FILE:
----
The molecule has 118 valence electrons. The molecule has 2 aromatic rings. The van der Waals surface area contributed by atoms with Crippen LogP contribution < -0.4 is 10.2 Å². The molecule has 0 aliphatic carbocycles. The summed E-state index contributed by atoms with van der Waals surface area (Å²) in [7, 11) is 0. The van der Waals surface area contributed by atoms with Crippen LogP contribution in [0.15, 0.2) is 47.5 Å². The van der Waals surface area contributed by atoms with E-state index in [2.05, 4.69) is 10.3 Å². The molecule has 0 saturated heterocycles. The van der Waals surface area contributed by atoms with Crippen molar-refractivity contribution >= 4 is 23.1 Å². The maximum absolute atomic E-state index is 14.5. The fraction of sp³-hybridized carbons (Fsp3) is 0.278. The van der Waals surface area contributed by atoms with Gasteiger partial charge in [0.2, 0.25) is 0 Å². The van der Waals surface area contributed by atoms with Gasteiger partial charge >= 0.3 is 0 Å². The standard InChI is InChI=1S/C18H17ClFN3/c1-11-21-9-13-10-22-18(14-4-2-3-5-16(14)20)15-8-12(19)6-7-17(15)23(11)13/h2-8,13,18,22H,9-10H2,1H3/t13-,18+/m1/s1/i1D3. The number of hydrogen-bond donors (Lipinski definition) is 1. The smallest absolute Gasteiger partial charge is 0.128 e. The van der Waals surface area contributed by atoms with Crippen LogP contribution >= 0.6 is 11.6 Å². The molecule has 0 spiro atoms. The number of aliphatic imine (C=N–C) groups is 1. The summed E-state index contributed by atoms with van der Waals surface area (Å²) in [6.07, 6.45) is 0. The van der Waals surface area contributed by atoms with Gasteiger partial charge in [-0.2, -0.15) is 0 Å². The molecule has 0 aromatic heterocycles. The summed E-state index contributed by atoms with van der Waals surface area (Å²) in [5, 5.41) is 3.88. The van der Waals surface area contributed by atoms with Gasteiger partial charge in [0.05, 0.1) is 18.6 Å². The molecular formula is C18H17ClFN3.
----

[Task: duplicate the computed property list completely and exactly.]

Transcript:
The molecule has 118 valence electrons. The molecule has 2 aromatic rings. The van der Waals surface area contributed by atoms with Crippen LogP contribution < -0.4 is 10.2 Å². The molecule has 0 aliphatic carbocycles. The summed E-state index contributed by atoms with van der Waals surface area (Å²) in [7, 11) is 0. The van der Waals surface area contributed by atoms with Crippen LogP contribution in [0.15, 0.2) is 47.5 Å². The van der Waals surface area contributed by atoms with E-state index in [2.05, 4.69) is 10.3 Å². The molecule has 0 saturated heterocycles. The van der Waals surface area contributed by atoms with Crippen molar-refractivity contribution >= 4 is 23.1 Å². The maximum absolute atomic E-state index is 14.5. The fraction of sp³-hybridized carbons (Fsp3) is 0.278. The van der Waals surface area contributed by atoms with Gasteiger partial charge in [0.2, 0.25) is 0 Å². The van der Waals surface area contributed by atoms with Gasteiger partial charge >= 0.3 is 0 Å². The standard InChI is InChI=1S/C18H17ClFN3/c1-11-21-9-13-10-22-18(14-4-2-3-5-16(14)20)15-8-12(19)6-7-17(15)23(11)13/h2-8,13,18,22H,9-10H2,1H3/t13-,18+/m1/s1/i1D3. The number of hydrogen-bond donors (Lipinski definition) is 1. The smallest absolute Gasteiger partial charge is 0.128 e. The van der Waals surface area contributed by atoms with Crippen LogP contribution >= 0.6 is 11.6 Å². The molecule has 0 spiro atoms. The number of aliphatic imine (C=N–C) groups is 1. The summed E-state index contributed by atoms with van der Waals surface area (Å²) in [6.07, 6.45) is 0. The van der Waals surface area contributed by atoms with Gasteiger partial charge in [-0.2, -0.15) is 0 Å². The molecule has 0 aromatic heterocycles. The summed E-state index contributed by atoms with van der Waals surface area (Å²) in [5, 5.41) is 3.88. The van der Waals surface area contributed by atoms with Gasteiger partial charge in [0.05, 0.1) is 18.6 Å². The molecular formula is C18H17ClFN3.